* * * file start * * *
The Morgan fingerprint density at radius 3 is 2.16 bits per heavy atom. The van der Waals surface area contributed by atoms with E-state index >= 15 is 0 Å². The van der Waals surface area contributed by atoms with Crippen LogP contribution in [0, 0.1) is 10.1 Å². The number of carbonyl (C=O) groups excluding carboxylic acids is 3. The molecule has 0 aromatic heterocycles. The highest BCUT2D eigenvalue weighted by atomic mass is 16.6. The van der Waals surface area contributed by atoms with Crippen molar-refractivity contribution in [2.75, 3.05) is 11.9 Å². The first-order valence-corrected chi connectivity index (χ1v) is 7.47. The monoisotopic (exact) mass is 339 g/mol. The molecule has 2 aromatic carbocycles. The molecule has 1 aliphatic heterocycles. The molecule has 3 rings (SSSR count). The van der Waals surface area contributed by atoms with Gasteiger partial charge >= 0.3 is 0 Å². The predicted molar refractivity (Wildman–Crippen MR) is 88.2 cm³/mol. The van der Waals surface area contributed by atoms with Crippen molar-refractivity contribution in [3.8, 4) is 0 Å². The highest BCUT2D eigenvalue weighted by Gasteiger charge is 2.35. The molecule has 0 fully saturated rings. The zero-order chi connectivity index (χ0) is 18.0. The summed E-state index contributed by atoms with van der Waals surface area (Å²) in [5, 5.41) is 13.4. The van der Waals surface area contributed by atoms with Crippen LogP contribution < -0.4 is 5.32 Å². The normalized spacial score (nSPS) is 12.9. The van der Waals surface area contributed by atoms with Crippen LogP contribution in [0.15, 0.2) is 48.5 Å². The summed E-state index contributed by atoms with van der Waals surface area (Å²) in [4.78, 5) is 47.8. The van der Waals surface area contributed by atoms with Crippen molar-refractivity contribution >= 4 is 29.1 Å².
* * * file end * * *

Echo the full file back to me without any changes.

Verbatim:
The Morgan fingerprint density at radius 3 is 2.16 bits per heavy atom. The van der Waals surface area contributed by atoms with E-state index >= 15 is 0 Å². The van der Waals surface area contributed by atoms with Crippen LogP contribution in [0, 0.1) is 10.1 Å². The number of carbonyl (C=O) groups excluding carboxylic acids is 3. The molecule has 0 aromatic heterocycles. The highest BCUT2D eigenvalue weighted by atomic mass is 16.6. The van der Waals surface area contributed by atoms with Crippen molar-refractivity contribution in [2.75, 3.05) is 11.9 Å². The first-order valence-corrected chi connectivity index (χ1v) is 7.47. The monoisotopic (exact) mass is 339 g/mol. The molecule has 2 aromatic carbocycles. The molecule has 1 aliphatic heterocycles. The molecule has 3 rings (SSSR count). The van der Waals surface area contributed by atoms with Gasteiger partial charge >= 0.3 is 0 Å². The predicted molar refractivity (Wildman–Crippen MR) is 88.2 cm³/mol. The van der Waals surface area contributed by atoms with Crippen molar-refractivity contribution in [3.8, 4) is 0 Å². The highest BCUT2D eigenvalue weighted by Gasteiger charge is 2.35. The molecule has 0 fully saturated rings. The zero-order chi connectivity index (χ0) is 18.0. The summed E-state index contributed by atoms with van der Waals surface area (Å²) in [5, 5.41) is 13.4. The van der Waals surface area contributed by atoms with Crippen LogP contribution < -0.4 is 5.32 Å². The normalized spacial score (nSPS) is 12.9. The van der Waals surface area contributed by atoms with Crippen LogP contribution in [0.15, 0.2) is 48.5 Å². The summed E-state index contributed by atoms with van der Waals surface area (Å²) in [4.78, 5) is 47.8. The van der Waals surface area contributed by atoms with Crippen molar-refractivity contribution >= 4 is 29.1 Å².